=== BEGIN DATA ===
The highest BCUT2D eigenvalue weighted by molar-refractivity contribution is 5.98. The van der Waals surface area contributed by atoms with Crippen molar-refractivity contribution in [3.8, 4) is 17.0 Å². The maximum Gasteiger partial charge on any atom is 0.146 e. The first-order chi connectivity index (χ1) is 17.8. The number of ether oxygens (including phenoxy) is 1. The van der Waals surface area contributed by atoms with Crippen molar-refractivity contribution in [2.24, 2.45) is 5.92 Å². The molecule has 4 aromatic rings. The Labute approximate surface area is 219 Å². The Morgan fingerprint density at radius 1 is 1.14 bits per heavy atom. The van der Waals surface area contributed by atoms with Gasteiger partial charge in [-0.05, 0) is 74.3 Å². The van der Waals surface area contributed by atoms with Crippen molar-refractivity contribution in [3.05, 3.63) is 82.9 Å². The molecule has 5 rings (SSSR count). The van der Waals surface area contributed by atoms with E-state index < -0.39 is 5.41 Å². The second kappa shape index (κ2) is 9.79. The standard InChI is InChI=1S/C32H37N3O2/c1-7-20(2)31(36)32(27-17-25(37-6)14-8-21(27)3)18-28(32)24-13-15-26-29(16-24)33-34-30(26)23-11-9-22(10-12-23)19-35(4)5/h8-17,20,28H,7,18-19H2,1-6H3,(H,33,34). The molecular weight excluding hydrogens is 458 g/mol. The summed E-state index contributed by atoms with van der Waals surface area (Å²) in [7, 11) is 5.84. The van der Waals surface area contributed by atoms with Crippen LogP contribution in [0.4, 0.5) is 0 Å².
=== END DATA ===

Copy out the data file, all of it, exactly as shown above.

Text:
The highest BCUT2D eigenvalue weighted by molar-refractivity contribution is 5.98. The van der Waals surface area contributed by atoms with Crippen molar-refractivity contribution in [3.8, 4) is 17.0 Å². The maximum Gasteiger partial charge on any atom is 0.146 e. The first-order chi connectivity index (χ1) is 17.8. The number of ether oxygens (including phenoxy) is 1. The van der Waals surface area contributed by atoms with Crippen molar-refractivity contribution in [2.24, 2.45) is 5.92 Å². The molecule has 4 aromatic rings. The Labute approximate surface area is 219 Å². The Morgan fingerprint density at radius 1 is 1.14 bits per heavy atom. The van der Waals surface area contributed by atoms with Gasteiger partial charge in [-0.05, 0) is 74.3 Å². The van der Waals surface area contributed by atoms with Crippen molar-refractivity contribution in [3.05, 3.63) is 82.9 Å². The molecule has 5 rings (SSSR count). The van der Waals surface area contributed by atoms with E-state index < -0.39 is 5.41 Å². The second kappa shape index (κ2) is 9.79. The standard InChI is InChI=1S/C32H37N3O2/c1-7-20(2)31(36)32(27-17-25(37-6)14-8-21(27)3)18-28(32)24-13-15-26-29(16-24)33-34-30(26)23-11-9-22(10-12-23)19-35(4)5/h8-17,20,28H,7,18-19H2,1-6H3,(H,33,34). The molecular weight excluding hydrogens is 458 g/mol. The summed E-state index contributed by atoms with van der Waals surface area (Å²) in [7, 11) is 5.84. The van der Waals surface area contributed by atoms with Crippen LogP contribution in [0.4, 0.5) is 0 Å².